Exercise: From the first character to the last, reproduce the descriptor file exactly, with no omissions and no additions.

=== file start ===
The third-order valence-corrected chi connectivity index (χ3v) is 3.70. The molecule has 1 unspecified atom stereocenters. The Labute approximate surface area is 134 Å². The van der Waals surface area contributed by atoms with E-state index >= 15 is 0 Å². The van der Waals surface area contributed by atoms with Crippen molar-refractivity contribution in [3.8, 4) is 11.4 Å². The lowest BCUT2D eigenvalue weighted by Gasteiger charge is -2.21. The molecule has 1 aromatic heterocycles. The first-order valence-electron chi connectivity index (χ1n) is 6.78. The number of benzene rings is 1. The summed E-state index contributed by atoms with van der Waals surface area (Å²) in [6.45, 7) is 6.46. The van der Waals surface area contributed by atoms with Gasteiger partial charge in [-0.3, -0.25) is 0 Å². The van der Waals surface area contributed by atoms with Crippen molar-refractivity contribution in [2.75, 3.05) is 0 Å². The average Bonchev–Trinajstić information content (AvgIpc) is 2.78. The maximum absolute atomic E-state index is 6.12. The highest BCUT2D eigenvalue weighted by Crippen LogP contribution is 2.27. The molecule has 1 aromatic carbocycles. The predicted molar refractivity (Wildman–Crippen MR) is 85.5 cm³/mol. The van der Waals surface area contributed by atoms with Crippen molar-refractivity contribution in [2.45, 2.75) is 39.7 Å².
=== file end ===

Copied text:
The third-order valence-corrected chi connectivity index (χ3v) is 3.70. The molecule has 1 unspecified atom stereocenters. The Labute approximate surface area is 134 Å². The van der Waals surface area contributed by atoms with E-state index >= 15 is 0 Å². The van der Waals surface area contributed by atoms with Crippen molar-refractivity contribution in [3.8, 4) is 11.4 Å². The lowest BCUT2D eigenvalue weighted by Gasteiger charge is -2.21. The molecule has 1 aromatic heterocycles. The first-order valence-electron chi connectivity index (χ1n) is 6.78. The number of benzene rings is 1. The summed E-state index contributed by atoms with van der Waals surface area (Å²) in [6.45, 7) is 6.46. The van der Waals surface area contributed by atoms with Gasteiger partial charge in [-0.3, -0.25) is 0 Å². The van der Waals surface area contributed by atoms with Crippen molar-refractivity contribution in [2.75, 3.05) is 0 Å². The average Bonchev–Trinajstić information content (AvgIpc) is 2.78. The maximum absolute atomic E-state index is 6.12. The highest BCUT2D eigenvalue weighted by Crippen LogP contribution is 2.27. The molecule has 1 aromatic carbocycles. The predicted molar refractivity (Wildman–Crippen MR) is 85.5 cm³/mol. The van der Waals surface area contributed by atoms with Crippen molar-refractivity contribution in [2.45, 2.75) is 39.7 Å².